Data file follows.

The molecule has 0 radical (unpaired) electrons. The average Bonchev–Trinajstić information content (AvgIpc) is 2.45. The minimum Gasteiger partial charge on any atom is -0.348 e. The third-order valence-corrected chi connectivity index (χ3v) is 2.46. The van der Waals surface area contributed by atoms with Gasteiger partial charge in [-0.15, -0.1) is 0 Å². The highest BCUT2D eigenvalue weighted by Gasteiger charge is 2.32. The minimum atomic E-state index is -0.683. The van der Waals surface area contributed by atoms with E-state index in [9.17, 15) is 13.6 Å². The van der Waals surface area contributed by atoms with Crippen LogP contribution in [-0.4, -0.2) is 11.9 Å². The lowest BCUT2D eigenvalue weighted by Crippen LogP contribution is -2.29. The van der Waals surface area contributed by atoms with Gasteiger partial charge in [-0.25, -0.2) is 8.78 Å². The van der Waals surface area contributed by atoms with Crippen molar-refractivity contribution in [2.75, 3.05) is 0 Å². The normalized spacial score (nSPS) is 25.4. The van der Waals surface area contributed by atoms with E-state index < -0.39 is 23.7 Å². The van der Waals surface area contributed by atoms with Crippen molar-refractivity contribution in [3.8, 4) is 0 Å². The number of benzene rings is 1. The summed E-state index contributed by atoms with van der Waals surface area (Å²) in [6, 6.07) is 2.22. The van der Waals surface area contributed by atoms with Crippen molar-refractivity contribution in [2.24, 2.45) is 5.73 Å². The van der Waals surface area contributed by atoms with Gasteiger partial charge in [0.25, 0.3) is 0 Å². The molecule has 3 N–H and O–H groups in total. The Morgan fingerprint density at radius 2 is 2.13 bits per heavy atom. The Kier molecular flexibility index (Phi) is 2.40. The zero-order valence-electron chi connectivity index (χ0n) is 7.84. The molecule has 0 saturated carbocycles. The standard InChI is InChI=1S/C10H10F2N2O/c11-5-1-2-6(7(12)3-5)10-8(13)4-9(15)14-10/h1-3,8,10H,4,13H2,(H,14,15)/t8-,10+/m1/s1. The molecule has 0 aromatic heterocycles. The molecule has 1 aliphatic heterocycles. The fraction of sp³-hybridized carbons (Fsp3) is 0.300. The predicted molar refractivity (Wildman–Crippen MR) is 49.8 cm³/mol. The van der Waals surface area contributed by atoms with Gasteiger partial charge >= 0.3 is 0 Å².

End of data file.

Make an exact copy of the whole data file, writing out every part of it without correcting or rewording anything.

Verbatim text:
The molecule has 0 radical (unpaired) electrons. The average Bonchev–Trinajstić information content (AvgIpc) is 2.45. The minimum Gasteiger partial charge on any atom is -0.348 e. The third-order valence-corrected chi connectivity index (χ3v) is 2.46. The van der Waals surface area contributed by atoms with Gasteiger partial charge in [-0.15, -0.1) is 0 Å². The highest BCUT2D eigenvalue weighted by Gasteiger charge is 2.32. The minimum atomic E-state index is -0.683. The van der Waals surface area contributed by atoms with E-state index in [9.17, 15) is 13.6 Å². The van der Waals surface area contributed by atoms with Crippen LogP contribution in [-0.4, -0.2) is 11.9 Å². The lowest BCUT2D eigenvalue weighted by Crippen LogP contribution is -2.29. The van der Waals surface area contributed by atoms with Gasteiger partial charge in [-0.25, -0.2) is 8.78 Å². The van der Waals surface area contributed by atoms with Crippen molar-refractivity contribution in [2.75, 3.05) is 0 Å². The normalized spacial score (nSPS) is 25.4. The van der Waals surface area contributed by atoms with E-state index < -0.39 is 23.7 Å². The van der Waals surface area contributed by atoms with Crippen molar-refractivity contribution in [3.8, 4) is 0 Å². The number of benzene rings is 1. The summed E-state index contributed by atoms with van der Waals surface area (Å²) in [6, 6.07) is 2.22. The van der Waals surface area contributed by atoms with Crippen molar-refractivity contribution in [2.24, 2.45) is 5.73 Å². The van der Waals surface area contributed by atoms with Gasteiger partial charge in [0.25, 0.3) is 0 Å². The molecule has 3 N–H and O–H groups in total. The Morgan fingerprint density at radius 2 is 2.13 bits per heavy atom. The Kier molecular flexibility index (Phi) is 2.40. The zero-order valence-electron chi connectivity index (χ0n) is 7.84. The molecule has 0 saturated carbocycles. The standard InChI is InChI=1S/C10H10F2N2O/c11-5-1-2-6(7(12)3-5)10-8(13)4-9(15)14-10/h1-3,8,10H,4,13H2,(H,14,15)/t8-,10+/m1/s1. The molecule has 0 aromatic heterocycles. The molecule has 1 aliphatic heterocycles. The fraction of sp³-hybridized carbons (Fsp3) is 0.300. The predicted molar refractivity (Wildman–Crippen MR) is 49.8 cm³/mol. The van der Waals surface area contributed by atoms with Gasteiger partial charge >= 0.3 is 0 Å².